As was her usual habit, nearly everything else she wore was black, including an antique top hat and the ruffled umbrella she carried.  Bethany had tied a hot pink ribbon around the hat to match the boots.  The black garb made the galoshes seem even brighter.

“You like?” she confirmed and stuck one foot out in a precarious way.  “I couldn’t resist when I saw them online,” she said.

“Oh yes,” I said with a chuckle.  “Hey, wait a minute, you’ve cut your hair,” I commented moving a step closer to be sure, since she wore a hat.

Bethany doffed her top hat and bowed.  Then she stood and ruffled her new pixie cut.hats-vintage-magazine-red

As you see, that scene was not really about clothes.  It lets you know about the character’s personality.

Do you have a favorite book that makes use of clothing descriptions?  Or is there a character you enjoy who has a signature item of clothing?  If so, then be sure to mention it in a comment here.  You know I love hearing from you.

Mega hugs!

PS:  My apologies if you can’t get the videos in your location — or if commercials have been added.

Also known as “The Way You Wear Your Hat…”

Mini-Series — The Senses — Touch

Hearing, Sight, Smell, Taste, Touch

Welcome back everyone.  This is the final installment of my mini-series on the five senses.  I’ve been having a great time with this and I’m happy to see you again.  I’m sincerely touched that this series has been so well received. But that’s a different kind of touch than the sense of touch.  Working the sense of touch into your writing can bring your words to life.  It helps make it relatable.  Are you ready?  Today we reach out and — Touch

The first thing that comes to my mind when I think of touch is texture.  (Granted, “smooth” is a texture, but I think you know what I mean.)  Texture is pleasing to my eye.  If I decorate a room or put together an outfit, I like to have elements with texture.  Descriptions of a tactile experience can enhance your writing.  Place your hand on your sleeve and think about how you would describe what your sense of touch tells you.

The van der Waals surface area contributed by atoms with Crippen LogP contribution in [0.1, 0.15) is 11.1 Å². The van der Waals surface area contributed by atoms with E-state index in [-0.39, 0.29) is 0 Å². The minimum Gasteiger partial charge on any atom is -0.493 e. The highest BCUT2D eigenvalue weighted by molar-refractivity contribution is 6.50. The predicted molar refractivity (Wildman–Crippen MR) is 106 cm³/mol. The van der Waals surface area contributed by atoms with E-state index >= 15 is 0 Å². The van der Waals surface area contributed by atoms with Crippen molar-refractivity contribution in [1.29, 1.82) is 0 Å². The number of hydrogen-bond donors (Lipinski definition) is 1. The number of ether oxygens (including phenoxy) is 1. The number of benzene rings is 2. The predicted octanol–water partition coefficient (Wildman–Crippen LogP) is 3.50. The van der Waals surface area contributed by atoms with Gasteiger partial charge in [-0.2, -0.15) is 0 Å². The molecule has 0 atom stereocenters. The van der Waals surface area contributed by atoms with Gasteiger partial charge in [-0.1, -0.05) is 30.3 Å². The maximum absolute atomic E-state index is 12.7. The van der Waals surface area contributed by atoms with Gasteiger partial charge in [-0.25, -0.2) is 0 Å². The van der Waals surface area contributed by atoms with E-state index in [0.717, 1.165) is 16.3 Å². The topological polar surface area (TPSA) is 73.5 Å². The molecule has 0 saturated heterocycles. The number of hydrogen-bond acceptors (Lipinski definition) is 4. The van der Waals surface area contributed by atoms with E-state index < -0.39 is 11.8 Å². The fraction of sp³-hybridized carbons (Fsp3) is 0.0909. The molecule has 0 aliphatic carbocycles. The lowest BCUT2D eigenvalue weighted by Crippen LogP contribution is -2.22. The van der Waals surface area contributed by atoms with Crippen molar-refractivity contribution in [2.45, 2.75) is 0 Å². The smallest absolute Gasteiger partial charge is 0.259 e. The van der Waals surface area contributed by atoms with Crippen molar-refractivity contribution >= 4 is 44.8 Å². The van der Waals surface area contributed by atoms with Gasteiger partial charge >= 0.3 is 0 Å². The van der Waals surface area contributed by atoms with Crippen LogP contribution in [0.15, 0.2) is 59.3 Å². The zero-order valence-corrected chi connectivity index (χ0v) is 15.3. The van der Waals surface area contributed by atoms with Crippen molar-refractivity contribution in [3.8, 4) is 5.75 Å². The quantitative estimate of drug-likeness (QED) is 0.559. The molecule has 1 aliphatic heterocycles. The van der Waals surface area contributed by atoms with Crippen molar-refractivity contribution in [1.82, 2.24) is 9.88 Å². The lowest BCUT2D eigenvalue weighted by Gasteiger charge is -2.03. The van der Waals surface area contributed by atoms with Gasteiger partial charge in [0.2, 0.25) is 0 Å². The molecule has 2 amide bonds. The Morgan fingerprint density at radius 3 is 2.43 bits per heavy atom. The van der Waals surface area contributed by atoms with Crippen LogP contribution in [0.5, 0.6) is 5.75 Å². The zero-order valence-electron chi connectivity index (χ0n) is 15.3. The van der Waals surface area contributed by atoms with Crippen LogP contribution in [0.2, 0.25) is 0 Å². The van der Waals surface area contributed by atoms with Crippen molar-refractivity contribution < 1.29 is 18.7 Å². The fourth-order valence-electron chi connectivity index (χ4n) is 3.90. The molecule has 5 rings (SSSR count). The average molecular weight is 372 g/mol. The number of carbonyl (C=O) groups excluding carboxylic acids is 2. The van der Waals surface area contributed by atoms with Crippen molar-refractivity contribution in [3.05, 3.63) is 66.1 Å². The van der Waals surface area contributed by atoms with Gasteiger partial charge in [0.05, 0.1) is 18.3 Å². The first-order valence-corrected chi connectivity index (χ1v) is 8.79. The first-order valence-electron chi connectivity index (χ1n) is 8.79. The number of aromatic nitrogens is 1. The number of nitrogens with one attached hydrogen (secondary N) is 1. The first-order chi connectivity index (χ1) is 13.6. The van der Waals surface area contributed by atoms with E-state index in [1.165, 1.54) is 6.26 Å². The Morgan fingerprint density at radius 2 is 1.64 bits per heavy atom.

The sense of touch doesn’t have to come as something that your character literally reaches out to touch.  It can include elements that come into contact with us, like fog or sunlight.

Hand-TouchAs I searched through the body of my work to find an example to share with you, I became painfully aware of two things.  Applesauce!  First – I have a lot of stories awaiting the final touches that I’d love to publish.  If only I had time for those touches. (Yes, I know — not the right kind of touch, but I can’t help myself.)

Second – I really need practice working the sense of touch into my writing!  I’m sure there must be something somewhere in all those files; in all those thousands and thousands of words… 

Okay, this isn’t a good example of using the sense of touch but here’s a tidbit anyway.  Beira the Crone is one of the new characters in Atonement in Bloom.  Lilith the cat meets her early in the story.  (Which I hope to someday finish…)

Lilith looked apprehensively toward the east, where sharp eyes could discern the tip of the eastern gate of Sunhold.

“No, little heart.  That protector, the Guardian of the Gate of the East Winds, is not present.  But he would not care to keep me out, even were he here.  I’m only Beira the Crone.  Some call me Cailleach Bheur, but Beira will do nicely in this place,” she said running her pale bluish hand down the silky fur of the cat’s back.

I’m curious to know your reactions to this snippet.  When Beira touches the cat, I describe the fur’s silky texture.  Does that tiny detail lead you to think one way or the other of Beira?  Nah… Like I said, it’s not a good example.  Without further ado, here’s your writing prompt.

Your Turn!

Okay, now it’s your turn.  This image of a luxury passenger train of yesteryear could relate to many types of writing, not just fiction.  So as before, gaze at this image.  Really focus and put yourself into it.  Put your suitcase away.  Adjust the window shade.  Sit down on the neatly made bed.  Turn on the lamp.  Pour some water into the glass.  Now describe something that involves your sense of touch.